The wise or educated person knows what things are for, not simply how they work. The wise athlete, therefore, knows what high purpose sport serves, not simply how to hit a curve ball or how to ride in a paceline. At the highest level, the proper understanding of what sports really are, what sports do, why sports exist, and how they ought to be pursued, is a philosophical and theological quest, not simply an athletic one. You find the answer in your head, not on a bike; you find it best by thinking, not simply by pedaling.
If ancient Greek philosophers like Socrates are right, then the proper end of sport, indeed the proper end of all human endeavor, is the beautification of the soul. The pursuit of things good, true and beautiful -- which cycling can be -- has a positive and even therapeutic effect on your inner life -- but only if you pursue it properly and well. Cheating is not the way.
Wise athletes measure themselves against themselves. They are not tyrannized by public opinion because they know better than the public just what they themselves could and should have accomplished, but did not, even though they won. Wise athletes know the secret moments when their own fear and self-doubt led to hesitation and to soft-pedaling. They know how many times the mere thought of pain (and not actual pain itself) convinced them to slow down, to hold back, to play it safe, and to save face. Wise athletes know first-hand just how often cowardice flatters itself by posing as prudence. They know about performing poorly and finishing first, as well as about performing heroically and finishing third. If such athletes have not yet buried their soul or their conscience, they know enough never to settle for a cowardly first when a heroic third can be gotten. They know how much it costs inwardly to cheat. They know that a clear conscience is a greater, more beautiful, and more satisfying trophy than any they ever got atop any podium anywhere.
The wise athlete understands what Michael Novak meant when he observed that “to win” is an ambiguous concept. “To win” is not synonymous with the most points, the highest average, or the fastest finish. Losers sometimes finish first. What makes them losers is not their place in the finish order, but their place in the hierarchy of moral virtue and self-respect. Wise athletes know that there is no difference between a cheater and a quitter. Both have stopped playing the game.
In short, sport is a vale of soul-making, one where you are how you compete. Conduct is identity. Cheaters know who and what they really are.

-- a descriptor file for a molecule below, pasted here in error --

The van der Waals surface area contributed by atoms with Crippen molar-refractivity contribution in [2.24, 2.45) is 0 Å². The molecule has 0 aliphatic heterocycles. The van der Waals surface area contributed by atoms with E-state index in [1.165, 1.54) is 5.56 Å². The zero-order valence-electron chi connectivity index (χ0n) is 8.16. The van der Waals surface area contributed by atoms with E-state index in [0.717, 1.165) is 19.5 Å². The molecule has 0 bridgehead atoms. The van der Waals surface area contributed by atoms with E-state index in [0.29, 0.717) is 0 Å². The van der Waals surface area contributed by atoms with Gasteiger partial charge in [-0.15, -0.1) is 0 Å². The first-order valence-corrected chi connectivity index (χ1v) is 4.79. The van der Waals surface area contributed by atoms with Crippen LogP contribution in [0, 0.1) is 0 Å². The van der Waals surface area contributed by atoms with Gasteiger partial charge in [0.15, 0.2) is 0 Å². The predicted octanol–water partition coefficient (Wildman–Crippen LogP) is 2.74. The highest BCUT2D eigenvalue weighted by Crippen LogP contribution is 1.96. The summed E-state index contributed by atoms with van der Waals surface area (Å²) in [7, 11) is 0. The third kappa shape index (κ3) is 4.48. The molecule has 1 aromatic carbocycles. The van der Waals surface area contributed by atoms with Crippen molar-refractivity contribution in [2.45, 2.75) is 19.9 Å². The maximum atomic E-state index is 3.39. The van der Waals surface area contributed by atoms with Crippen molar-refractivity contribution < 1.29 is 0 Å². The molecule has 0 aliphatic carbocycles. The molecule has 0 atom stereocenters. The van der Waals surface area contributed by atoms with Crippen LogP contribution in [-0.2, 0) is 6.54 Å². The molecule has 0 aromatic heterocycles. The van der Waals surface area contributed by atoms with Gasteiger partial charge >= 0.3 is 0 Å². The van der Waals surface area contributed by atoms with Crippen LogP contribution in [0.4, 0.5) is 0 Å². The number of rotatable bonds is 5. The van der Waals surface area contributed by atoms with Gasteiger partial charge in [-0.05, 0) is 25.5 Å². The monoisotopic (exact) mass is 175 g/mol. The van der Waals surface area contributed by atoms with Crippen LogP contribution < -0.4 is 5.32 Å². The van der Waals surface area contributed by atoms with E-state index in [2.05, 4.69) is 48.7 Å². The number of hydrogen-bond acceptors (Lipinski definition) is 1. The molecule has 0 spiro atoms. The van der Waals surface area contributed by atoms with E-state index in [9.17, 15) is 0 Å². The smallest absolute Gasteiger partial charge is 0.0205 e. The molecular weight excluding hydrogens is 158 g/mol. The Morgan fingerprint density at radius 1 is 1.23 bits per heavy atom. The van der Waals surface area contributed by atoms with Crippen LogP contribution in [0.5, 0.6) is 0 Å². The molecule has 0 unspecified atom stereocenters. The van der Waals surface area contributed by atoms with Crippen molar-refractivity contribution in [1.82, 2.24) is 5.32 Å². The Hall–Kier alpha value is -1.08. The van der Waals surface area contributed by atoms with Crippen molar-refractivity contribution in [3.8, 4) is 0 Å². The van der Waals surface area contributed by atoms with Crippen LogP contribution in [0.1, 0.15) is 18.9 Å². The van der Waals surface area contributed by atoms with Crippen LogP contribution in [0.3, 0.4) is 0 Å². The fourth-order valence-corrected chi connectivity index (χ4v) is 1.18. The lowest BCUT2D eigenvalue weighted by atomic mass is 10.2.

To turn from the ancient philosophers to the ancient theologians, the measure of all things is divine, not human. In that light, the justification for sport is its capacity to glorify God. When the human body and human spirit accomplish remarkable things, it glorifies the God who made them. Beating the odds, however steep they might be -- that’s how we should live. Heroic achievement in the face of great obstacles and fearsome enemies, the days when we are David slaying Goliath -- that’s what God meant for us. Victories of that sort, and God’s intense desire for us to accomplish them, are a window into the fiery and majestic heart of the God who made us, and in whose image we are.
But beating all odds is not the same as cheating all odds: When you lose, you lose; and when you cheat, you lose. Cheaters are not only quitters, they are losers too, even when they finish first. Cheating means that the accomplishment was not really an accomplishment at all, but a fraud, a mirage, and a fake. Those who perpetrate these misdeeds are athletic quacks and charlatans. By those athletic crooks and their chicanery, the God of truth and virtue is not glorified. By their pathetic endeavors at immortality, they succeed merely in belittling and demeaning themselves and the sport in which they pretend to compete.
To wise athletes, therefore, the greatest satisfaction comes from meeting the risks and challenges of fair play and surviving to win nevertheless. That enormous satisfaction withers when you transgress the rules by which all others compete. Who could not win a bike race in which all other riders carried an extra 20 lb. burden, or were forced to ride on softened tires? Beating them is not really sport, not really cycling, not really victory.
In long-distance cycling events like The Race Across America, or even in races whose parameters are not so daunting, we know that the perfect policing of all participants is not possible. To some large degree, therefore, we are left in the unenviable and unavoidable position of falling back on human nature to police itself, something it has an exceedingly difficult time doing well. That confluence of unhappy facts means that we can’t stop all the cheaters. Indeed we can stop only one -- the one inside our own jersey.
The ones we can’t stop must be dealt with another way. The ones we can’t stop we can beat. In those cases, the challenge is not simply to police the rider on your own bike, or even on someone else’s, but to get so impressively good at what you do on that bike that even the cheaters can’t beat you.